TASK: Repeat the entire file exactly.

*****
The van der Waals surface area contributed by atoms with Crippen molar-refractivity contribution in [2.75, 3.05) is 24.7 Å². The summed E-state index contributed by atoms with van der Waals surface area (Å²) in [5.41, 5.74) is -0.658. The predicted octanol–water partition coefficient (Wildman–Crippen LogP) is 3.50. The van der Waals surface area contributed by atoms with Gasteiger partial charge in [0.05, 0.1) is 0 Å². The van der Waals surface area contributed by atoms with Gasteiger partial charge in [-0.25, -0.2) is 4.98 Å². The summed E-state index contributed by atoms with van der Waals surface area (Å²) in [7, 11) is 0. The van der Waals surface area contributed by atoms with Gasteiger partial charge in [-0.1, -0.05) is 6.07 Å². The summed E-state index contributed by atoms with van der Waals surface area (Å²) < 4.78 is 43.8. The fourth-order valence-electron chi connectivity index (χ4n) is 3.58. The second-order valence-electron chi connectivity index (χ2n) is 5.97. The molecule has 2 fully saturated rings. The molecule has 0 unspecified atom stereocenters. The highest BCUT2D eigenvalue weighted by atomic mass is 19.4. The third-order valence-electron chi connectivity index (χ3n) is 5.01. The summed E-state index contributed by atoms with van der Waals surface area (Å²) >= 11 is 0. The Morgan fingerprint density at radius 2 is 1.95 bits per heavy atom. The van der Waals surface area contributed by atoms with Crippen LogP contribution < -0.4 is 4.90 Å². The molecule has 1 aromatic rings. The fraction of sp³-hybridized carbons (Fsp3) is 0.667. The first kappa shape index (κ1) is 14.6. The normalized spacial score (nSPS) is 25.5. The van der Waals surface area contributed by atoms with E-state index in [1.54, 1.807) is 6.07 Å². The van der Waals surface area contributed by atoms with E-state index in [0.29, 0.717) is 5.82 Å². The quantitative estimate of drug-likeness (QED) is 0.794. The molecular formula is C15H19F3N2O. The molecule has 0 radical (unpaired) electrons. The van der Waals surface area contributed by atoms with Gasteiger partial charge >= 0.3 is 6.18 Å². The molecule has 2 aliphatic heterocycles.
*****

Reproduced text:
The van der Waals surface area contributed by atoms with Crippen molar-refractivity contribution in [2.75, 3.05) is 24.7 Å². The summed E-state index contributed by atoms with van der Waals surface area (Å²) in [5.41, 5.74) is -0.658. The predicted octanol–water partition coefficient (Wildman–Crippen LogP) is 3.50. The van der Waals surface area contributed by atoms with Gasteiger partial charge in [0.05, 0.1) is 0 Å². The van der Waals surface area contributed by atoms with Gasteiger partial charge in [-0.25, -0.2) is 4.98 Å². The summed E-state index contributed by atoms with van der Waals surface area (Å²) in [7, 11) is 0. The van der Waals surface area contributed by atoms with Gasteiger partial charge in [-0.1, -0.05) is 6.07 Å². The summed E-state index contributed by atoms with van der Waals surface area (Å²) < 4.78 is 43.8. The fourth-order valence-electron chi connectivity index (χ4n) is 3.58. The second-order valence-electron chi connectivity index (χ2n) is 5.97. The molecule has 2 fully saturated rings. The molecule has 0 unspecified atom stereocenters. The highest BCUT2D eigenvalue weighted by atomic mass is 19.4. The third-order valence-electron chi connectivity index (χ3n) is 5.01. The summed E-state index contributed by atoms with van der Waals surface area (Å²) >= 11 is 0. The Morgan fingerprint density at radius 2 is 1.95 bits per heavy atom. The van der Waals surface area contributed by atoms with Crippen LogP contribution < -0.4 is 4.90 Å². The molecule has 1 aromatic rings. The fraction of sp³-hybridized carbons (Fsp3) is 0.667. The first kappa shape index (κ1) is 14.6. The normalized spacial score (nSPS) is 25.5. The van der Waals surface area contributed by atoms with E-state index in [1.54, 1.807) is 6.07 Å². The van der Waals surface area contributed by atoms with E-state index in [0.29, 0.717) is 5.82 Å². The quantitative estimate of drug-likeness (QED) is 0.794. The molecular formula is C15H19F3N2O. The molecule has 0 radical (unpaired) electrons. The van der Waals surface area contributed by atoms with Gasteiger partial charge >= 0.3 is 6.18 Å². The molecule has 2 aliphatic heterocycles.